Monday, June 21, 2010


A review of Evan Thomas’s John Paul Jones (2003)

(Rating 5 of 5)

If there is a movie in need of a modern remake Hollywood should look no further than another John Paul Jones movie based on this book by Evan Thomas. Jones is the only military commander during the Revolution who would take the fight to the Great Britain itself. Thomas’s work is an exciting adventure story that is a historical biography.

Born John Paul, Jr. as young man he grew up with little promise in a world that judged your worth by social status of birth. As old orders were challenged, they would bite back making advancement for people like John Paul even harder. Since Paul was only a gardener’s son, the only future he could have at sea was on a merchant ship. He would do well at that earning his way up to captain. Unfortunately, for the captain and a member of his crew, John Paul got into a fight with a sailor unhappy about his pay. In the fight, the sailor was killed. John Paul claimed self-defense that might have been true, but he thought the British courts would never try him fairly so he ran off to America, to become John Paul Jones.

“At first, Captain Paul did not hesitate to turn himself in to the authorities. He was not arrested, but he understood that he would be summoned before a legal proceeding of some kind. His experience in the Mungo Maxwell affair have him some confidence that the courts would ultimately vindicate him. He knew that captains were afforded great latitude to put down mutinies, at least under maritime law. Tobago was an English crown possession, and normally any legal case arising from an action aboard ship would be tried in an Admiralty Court, where the law of the sea—invariably protective of the authority of captains—prevailed. But the Admiralty Court was not sitting in Tobago at Christmastime 1773, which meant John Paul might have to face a normal jury trial in the local court, where he could be charged with murder. Since the Ringleader was a local, one of about 300 white men who lived on the island, John Paul looked upon the jury of his ‘peers’ with some foreboding.” p.33

Whether it was self-defense or a stupid fight we will never know, but on thing is for certain and when the American Revolution happened he answered its call. Jones earned a captaincy of a ship called the Ranger and was incredibly successful at sea, capturing enemy vessels that contained critical supplies that was going to the British troops and would now head over to the Americans. Despite his success, Captain Jones would have a good deal of trouble with the Navy Committee and his commodore. He was given, despite his success the lowest of seniority of the captains, which would send him into a jealous rage.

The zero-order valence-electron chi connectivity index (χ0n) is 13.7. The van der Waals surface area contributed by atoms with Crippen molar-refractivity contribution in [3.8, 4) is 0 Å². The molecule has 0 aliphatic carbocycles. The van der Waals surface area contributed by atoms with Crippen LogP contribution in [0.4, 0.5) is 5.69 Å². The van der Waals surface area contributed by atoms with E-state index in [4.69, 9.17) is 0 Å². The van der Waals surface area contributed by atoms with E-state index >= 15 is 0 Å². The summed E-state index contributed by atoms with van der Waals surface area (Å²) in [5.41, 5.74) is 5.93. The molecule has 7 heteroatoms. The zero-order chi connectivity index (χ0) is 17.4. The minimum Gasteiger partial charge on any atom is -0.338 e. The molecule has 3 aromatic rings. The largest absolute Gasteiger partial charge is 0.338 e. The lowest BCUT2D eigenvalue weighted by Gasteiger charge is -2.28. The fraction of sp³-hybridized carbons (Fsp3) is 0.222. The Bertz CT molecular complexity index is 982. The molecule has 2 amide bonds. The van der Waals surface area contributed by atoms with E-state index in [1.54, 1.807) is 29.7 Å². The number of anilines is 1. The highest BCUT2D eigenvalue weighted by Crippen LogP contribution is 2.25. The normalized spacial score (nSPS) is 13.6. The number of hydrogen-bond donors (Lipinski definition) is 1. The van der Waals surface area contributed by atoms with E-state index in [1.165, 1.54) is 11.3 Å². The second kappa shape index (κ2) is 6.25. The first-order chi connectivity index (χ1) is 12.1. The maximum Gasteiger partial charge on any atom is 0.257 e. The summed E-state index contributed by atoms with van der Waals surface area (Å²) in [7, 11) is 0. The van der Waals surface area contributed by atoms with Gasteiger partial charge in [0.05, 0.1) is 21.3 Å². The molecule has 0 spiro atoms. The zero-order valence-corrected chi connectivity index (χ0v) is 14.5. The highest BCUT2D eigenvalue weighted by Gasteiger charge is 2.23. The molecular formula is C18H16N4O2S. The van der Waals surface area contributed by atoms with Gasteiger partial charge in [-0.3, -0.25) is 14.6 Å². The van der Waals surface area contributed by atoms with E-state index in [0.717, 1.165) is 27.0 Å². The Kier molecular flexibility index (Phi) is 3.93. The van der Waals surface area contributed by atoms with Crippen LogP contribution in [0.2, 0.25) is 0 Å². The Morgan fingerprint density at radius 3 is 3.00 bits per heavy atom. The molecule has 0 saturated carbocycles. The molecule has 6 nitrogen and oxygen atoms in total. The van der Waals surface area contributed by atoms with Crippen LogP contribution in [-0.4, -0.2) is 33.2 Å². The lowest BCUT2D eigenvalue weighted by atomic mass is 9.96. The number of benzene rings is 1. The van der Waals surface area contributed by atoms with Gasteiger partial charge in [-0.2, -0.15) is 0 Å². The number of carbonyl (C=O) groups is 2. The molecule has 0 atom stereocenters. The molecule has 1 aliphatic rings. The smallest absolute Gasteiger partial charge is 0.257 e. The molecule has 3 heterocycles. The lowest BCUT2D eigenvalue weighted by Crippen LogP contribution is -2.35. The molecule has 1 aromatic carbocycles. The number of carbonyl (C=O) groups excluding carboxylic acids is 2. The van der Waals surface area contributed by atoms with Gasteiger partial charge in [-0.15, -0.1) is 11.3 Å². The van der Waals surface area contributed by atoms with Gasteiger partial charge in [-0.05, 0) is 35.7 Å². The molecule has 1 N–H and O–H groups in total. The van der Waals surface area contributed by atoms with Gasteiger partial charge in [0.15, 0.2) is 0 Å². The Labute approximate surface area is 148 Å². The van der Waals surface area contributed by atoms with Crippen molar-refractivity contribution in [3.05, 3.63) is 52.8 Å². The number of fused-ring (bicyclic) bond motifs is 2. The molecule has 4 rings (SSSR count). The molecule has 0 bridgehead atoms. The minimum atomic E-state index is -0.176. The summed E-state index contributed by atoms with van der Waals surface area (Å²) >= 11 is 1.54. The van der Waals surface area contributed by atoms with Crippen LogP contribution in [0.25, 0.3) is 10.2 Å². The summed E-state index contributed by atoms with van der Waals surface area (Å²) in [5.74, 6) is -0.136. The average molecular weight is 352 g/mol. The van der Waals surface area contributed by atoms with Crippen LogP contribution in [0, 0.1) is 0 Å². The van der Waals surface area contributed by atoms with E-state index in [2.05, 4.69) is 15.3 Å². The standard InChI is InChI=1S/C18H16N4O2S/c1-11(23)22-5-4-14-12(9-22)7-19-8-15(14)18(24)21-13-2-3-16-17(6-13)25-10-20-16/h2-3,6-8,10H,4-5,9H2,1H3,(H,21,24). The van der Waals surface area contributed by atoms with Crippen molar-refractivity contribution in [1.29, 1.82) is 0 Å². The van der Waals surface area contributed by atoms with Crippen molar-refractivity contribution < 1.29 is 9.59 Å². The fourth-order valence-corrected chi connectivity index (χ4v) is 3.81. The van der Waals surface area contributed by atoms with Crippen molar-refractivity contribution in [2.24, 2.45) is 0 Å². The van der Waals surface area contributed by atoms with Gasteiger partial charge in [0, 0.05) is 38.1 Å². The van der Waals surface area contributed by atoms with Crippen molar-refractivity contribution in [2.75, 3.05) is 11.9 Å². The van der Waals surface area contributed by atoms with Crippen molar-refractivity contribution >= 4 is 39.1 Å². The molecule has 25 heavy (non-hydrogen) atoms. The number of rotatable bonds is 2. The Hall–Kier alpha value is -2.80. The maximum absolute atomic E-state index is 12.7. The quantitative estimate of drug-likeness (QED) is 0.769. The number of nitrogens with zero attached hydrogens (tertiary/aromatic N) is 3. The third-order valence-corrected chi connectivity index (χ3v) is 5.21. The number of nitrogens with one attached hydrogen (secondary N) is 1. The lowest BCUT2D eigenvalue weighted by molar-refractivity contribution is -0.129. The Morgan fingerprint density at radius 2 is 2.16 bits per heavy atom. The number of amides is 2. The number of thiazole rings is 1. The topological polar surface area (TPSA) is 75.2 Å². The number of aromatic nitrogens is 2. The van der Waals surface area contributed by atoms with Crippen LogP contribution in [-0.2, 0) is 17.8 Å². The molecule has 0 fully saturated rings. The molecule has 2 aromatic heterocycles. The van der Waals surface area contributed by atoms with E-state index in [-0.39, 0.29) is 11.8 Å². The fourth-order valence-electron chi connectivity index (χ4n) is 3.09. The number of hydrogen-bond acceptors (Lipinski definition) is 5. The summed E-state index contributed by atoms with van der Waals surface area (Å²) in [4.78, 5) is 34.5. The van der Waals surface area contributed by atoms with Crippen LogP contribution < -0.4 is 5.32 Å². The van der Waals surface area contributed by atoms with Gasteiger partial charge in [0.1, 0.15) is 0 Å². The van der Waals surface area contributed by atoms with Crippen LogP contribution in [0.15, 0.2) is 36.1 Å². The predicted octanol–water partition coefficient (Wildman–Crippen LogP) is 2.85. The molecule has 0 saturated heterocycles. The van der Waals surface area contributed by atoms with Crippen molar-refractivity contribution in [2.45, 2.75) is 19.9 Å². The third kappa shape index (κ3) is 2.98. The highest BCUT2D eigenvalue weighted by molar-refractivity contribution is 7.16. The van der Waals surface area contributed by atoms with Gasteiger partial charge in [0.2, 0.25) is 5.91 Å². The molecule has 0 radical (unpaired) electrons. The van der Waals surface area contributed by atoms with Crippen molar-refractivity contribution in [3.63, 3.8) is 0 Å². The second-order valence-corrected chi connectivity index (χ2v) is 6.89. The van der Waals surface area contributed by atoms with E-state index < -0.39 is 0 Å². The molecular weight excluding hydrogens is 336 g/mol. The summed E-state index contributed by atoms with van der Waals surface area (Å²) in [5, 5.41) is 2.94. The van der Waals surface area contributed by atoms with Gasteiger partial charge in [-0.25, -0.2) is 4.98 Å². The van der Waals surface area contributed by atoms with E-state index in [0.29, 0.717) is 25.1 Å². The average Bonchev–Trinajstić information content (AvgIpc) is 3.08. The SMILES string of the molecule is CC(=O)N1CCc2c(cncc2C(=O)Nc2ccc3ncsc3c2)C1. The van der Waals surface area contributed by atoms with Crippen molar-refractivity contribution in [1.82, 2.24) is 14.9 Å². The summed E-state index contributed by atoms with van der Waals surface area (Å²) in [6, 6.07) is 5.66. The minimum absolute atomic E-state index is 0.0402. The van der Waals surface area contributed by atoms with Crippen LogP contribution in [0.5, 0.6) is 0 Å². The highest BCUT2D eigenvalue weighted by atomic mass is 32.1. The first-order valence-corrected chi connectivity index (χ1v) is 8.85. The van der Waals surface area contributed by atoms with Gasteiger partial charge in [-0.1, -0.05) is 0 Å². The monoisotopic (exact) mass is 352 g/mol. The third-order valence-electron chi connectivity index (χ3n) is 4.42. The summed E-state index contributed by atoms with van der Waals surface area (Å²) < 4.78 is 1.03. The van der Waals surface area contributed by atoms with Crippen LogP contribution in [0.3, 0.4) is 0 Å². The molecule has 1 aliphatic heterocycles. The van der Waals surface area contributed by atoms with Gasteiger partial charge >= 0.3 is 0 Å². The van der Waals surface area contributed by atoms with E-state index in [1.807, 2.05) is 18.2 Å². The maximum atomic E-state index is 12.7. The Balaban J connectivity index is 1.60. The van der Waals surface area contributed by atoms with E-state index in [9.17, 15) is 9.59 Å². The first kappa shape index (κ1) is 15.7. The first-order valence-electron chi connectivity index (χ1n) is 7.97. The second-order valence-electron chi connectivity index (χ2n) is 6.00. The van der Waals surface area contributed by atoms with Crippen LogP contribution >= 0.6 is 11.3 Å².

(Jones's ship the Ranger at battle)

“Jones needed to outsmart his opponent, to get an edge and keep it. He had maintained his ship to windward and just ahead of the enemy to give himself more room to maneuver. He knew that he could not afford to let Drake draw too near, or the superior British forces could board Ranger and take her by storm. But he wanted to keep Drake just close enough, where Ranger’s greater firepower could slowly grind down the enemy. Jones filled the tops, platforms about a third of the way up each mast, with marines, sharpshooters who could keep a steady fire of musket balls raining down on the enemy quarterdeck where the officers stood.” p.130-1

He would later go to France, where under the direction of his new patron, Benjamin Franklin, he would take the war to Britain itself. Captain Jones earned a reputation as mythical pirate who made fools out of good officers of the greatest fleet in the world. He would do this with a crew that was always on the brink of mutiny, which leads one to wonder what this man would have accomplished if he had more dedicated crew.

(Battling the British)

“The game was up. Jones hauled down his false British colors and broke out his Continental Navy ensign. At just that moment, a nervous marine in the Bonhomme Richard’s tops fired his musket. Both ships erupted, loosing their broadsides at once. The sound was appalling: the tremendous concussion of forty-two cannon and scores of small arms fired at nearly the same instant, the cracking of splintered wood, the jarring clang of a cannonball striking an iron muzzle or an anchor fluke, and, very soon thereafter, the shrieks and cries of the wounded. At the range of twenty-year yards, every gun hit home. For the officers standing exposed on the quarterdeck, it must have taken extraordinary willpower not to flinch or cringe, much less diver for cover.” p.183

(The famous line, "I have not yet begun to fight")

Jones would, with permission of the Washington Administration, would go to work for the Russian Empire as a rear admiral. He would have success but once again be undermined by jealous peers and superiors. He would nearly forgotten until President Theodore Roosevelt’s Great White Fleet, needed a historical hero and President Roosevelt was the type of person that really liked Captain Jones. Disney would do a toned down version in 1959, I think a remake might be worth trying.

{Video was posted on Youtube by Creative Quotations}

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